Why I Love a Drizzly Day
Yesterday, I woke up to a drizzly, overcast morning… and I couldn’t stop smiling. The fact is, I love days like that. They are absolutely ripe with opportunity. I grabbed my 180mm macro lens, and went out to find an interesting subject.
My neighbors saw me out shooting and asked if I was waiting for the right light – they were sure I wasn’t going to get it… but I already had what I wanted. The clouds provided a perfect, natural diffuser – and the wet leaves acted as natural reflectors… bouncing and scattering light everywhere. The drizzle gave me something even better – tiny droplets that turned my pretty backyard into a photographers dream. And when leaves get wet, they seem to glow with a rich, fresh green that provides a perfect backdrop.
So, I was in heaven. I discovered a thousand droplets on a spider web – evenly spaced and glowing against a backdrop of green leaves and pink flowers. I found a copper-colored ant navigating a wilderness of miniature flowers covered in tiny liquid balls. And then I saw this little droplet clinging to the curling stamen of a purple flower – bits of yellow pollen floating inside… and I’d found my subject.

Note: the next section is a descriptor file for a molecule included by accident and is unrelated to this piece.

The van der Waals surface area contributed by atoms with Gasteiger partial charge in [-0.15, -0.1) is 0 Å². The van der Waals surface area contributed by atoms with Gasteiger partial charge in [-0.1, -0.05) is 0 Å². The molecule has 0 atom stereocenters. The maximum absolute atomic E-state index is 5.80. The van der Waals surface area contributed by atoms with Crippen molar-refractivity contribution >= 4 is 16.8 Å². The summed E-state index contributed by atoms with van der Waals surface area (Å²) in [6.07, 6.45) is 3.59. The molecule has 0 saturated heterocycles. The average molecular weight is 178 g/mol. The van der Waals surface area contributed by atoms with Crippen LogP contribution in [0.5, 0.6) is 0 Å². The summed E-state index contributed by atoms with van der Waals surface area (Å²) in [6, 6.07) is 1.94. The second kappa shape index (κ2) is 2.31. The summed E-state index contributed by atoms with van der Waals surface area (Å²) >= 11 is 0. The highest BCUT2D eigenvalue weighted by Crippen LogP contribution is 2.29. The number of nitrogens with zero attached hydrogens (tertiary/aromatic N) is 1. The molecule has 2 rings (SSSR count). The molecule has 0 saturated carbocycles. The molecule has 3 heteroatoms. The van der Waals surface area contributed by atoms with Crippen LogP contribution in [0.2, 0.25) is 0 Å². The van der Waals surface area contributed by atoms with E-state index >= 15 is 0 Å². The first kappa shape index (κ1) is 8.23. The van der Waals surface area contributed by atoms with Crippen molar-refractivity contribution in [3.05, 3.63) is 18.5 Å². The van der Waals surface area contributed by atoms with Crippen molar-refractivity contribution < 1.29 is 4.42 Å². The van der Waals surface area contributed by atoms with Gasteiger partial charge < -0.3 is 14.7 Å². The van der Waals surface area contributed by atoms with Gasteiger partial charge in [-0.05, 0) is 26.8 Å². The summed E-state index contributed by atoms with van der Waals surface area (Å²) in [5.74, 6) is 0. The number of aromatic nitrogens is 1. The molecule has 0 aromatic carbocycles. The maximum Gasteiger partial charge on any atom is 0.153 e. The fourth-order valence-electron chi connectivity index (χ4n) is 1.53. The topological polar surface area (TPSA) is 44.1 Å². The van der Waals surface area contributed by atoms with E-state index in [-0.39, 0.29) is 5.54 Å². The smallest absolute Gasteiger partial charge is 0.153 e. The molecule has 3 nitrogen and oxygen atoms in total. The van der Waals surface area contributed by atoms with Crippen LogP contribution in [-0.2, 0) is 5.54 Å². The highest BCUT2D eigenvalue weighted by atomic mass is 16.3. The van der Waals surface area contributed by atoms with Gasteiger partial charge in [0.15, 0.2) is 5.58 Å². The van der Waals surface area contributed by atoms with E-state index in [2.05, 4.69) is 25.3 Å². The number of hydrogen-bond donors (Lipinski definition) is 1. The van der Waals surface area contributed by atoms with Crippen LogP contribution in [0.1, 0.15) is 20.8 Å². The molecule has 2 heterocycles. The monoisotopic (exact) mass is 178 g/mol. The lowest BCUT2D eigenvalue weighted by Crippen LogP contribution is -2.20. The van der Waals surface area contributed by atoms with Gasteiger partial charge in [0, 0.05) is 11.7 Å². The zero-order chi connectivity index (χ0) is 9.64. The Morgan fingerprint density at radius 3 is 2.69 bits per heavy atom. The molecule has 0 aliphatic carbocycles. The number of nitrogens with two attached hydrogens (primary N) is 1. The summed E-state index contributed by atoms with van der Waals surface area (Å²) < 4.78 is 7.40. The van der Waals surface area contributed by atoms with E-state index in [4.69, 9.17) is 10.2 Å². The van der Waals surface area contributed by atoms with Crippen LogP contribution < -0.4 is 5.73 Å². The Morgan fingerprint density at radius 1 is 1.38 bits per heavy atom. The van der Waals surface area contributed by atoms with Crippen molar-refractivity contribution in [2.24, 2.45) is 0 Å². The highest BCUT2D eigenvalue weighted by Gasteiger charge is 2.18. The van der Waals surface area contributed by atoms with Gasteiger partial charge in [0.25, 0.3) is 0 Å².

I set up my Induro Tripod down low to the ground – carefully adjusting it’s legs and my lens until the flower and it’s stamen were where I wanted them in my frame. I nudged the legs of the tripod slightly to get the composition just right (sometimes that’s easier than adjusting the ball head when you are working with a tiny subject like this one.) I paid close attention to my background, because I wanted a perfectly smooth, green without distractions. I had to shift a couple of flowers out of the frame before I was happy with my composition.
The light was already exactly what I wanted, so my final challenge was in getting the focus just right. A slight breeze kept my flower dancing… so I increased my ISO to 640 to get a shutter speed of 1/160s at f6.3. Then, I used the live view feature to zoom in on that tiny droplet and set my focus as accurately as possible. I used mirror lock-up and a two-second timed delay so that I could release the shutter and then remove my hands from the camera to allow it to remain completely steady. I still had to take a few shots before I captured a perfectly sharp image – the wind was a factor I couldn’t control – but in the end, I got exactly what I wanted. A simple image with rich, complimentary colors and delicate details… exactly what I’d hoped for on this perfect, drizzly day.
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